His mother was an artsy-craftsy sort, and she wanted to make sure that we weren't getting into trouble, so she actually created Trek-themed projects for us to do. We made plywood "control panels" for our "ship" - including a "transporter console" with sliding levers (wide beads on strings) - which Mark's father mounted on the walls of the shack. We made uniforms out of appropriately colored tee-shirts, which his mother helped us draw insignias on with fabric paints, and we made papier-mâché planets, which we suspended from the ceiling of our clubhouse/starship with fishing line.
But mostly, we role-played being crew members of the Enterprise, and explored the alien cornfields and woods on the Usher property. We kept in touch with the Mego Star Trek Communicators, which were - as the advertising proudly exclaimed, "real, working walkie-talkies!" But unlike the other walkie-talkies we had as kids, these had flip-up lids, just like the ones on TV. Of course, they were considerably larger than their television counterparts, colored blue, and had telescoping antennae - but they worked.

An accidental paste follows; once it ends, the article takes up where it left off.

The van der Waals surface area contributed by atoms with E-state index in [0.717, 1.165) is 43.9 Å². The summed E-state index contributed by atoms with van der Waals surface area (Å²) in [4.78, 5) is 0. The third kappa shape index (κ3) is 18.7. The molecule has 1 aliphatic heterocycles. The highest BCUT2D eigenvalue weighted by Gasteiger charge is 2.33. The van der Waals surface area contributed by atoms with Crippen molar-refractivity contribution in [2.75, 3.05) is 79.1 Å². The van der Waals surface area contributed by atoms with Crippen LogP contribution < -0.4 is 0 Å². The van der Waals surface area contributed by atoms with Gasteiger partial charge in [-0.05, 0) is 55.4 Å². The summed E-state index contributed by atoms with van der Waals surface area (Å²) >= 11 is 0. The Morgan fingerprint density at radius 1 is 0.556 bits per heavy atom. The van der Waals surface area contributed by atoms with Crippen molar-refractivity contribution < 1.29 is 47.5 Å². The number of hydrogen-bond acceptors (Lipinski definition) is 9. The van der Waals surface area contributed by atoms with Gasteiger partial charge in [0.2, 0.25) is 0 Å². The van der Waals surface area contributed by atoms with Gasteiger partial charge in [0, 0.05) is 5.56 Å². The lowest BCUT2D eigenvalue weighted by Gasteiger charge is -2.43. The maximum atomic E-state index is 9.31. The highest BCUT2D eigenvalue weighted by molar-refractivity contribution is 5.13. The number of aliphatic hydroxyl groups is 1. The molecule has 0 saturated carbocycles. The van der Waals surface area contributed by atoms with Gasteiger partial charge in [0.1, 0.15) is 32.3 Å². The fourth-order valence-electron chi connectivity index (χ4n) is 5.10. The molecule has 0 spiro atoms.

If you didn't wander too far apart, anyway.
For those keeping score, the coolest 70s toy ever was the Mattel Space: 1999 Eagle Transporter. The second-coolest toy of the Space: 1970 era was Kenner's 18" Alien. And the third was Kenner's Bionic Bigfoot from The Six Million Dollar Man.